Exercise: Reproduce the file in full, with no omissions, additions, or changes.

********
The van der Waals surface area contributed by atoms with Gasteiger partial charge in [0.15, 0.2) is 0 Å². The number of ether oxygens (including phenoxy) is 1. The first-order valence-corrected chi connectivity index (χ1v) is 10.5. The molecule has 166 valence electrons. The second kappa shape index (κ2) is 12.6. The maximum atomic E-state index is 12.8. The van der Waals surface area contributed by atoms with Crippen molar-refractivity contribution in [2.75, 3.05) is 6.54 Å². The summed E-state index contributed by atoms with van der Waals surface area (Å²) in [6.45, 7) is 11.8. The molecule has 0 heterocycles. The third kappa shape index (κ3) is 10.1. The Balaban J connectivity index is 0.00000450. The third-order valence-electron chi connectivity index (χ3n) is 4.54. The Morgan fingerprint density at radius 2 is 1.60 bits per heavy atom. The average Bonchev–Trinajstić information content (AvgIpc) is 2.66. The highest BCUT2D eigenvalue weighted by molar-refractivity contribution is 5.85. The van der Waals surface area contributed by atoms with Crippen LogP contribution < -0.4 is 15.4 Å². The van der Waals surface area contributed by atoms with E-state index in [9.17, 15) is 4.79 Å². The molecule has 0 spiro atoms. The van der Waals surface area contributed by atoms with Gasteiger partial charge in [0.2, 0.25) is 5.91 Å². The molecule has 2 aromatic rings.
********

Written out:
The van der Waals surface area contributed by atoms with Gasteiger partial charge in [0.15, 0.2) is 0 Å². The number of ether oxygens (including phenoxy) is 1. The first-order valence-corrected chi connectivity index (χ1v) is 10.5. The molecule has 166 valence electrons. The second kappa shape index (κ2) is 12.6. The maximum atomic E-state index is 12.8. The van der Waals surface area contributed by atoms with Crippen molar-refractivity contribution in [2.75, 3.05) is 6.54 Å². The summed E-state index contributed by atoms with van der Waals surface area (Å²) in [6.45, 7) is 11.8. The molecule has 0 heterocycles. The third kappa shape index (κ3) is 10.1. The Balaban J connectivity index is 0.00000450. The third-order valence-electron chi connectivity index (χ3n) is 4.54. The Morgan fingerprint density at radius 2 is 1.60 bits per heavy atom. The average Bonchev–Trinajstić information content (AvgIpc) is 2.66. The highest BCUT2D eigenvalue weighted by molar-refractivity contribution is 5.85. The van der Waals surface area contributed by atoms with Crippen LogP contribution < -0.4 is 15.4 Å². The van der Waals surface area contributed by atoms with E-state index in [9.17, 15) is 4.79 Å². The molecule has 0 spiro atoms. The van der Waals surface area contributed by atoms with Gasteiger partial charge in [0.2, 0.25) is 5.91 Å². The molecule has 2 aromatic rings.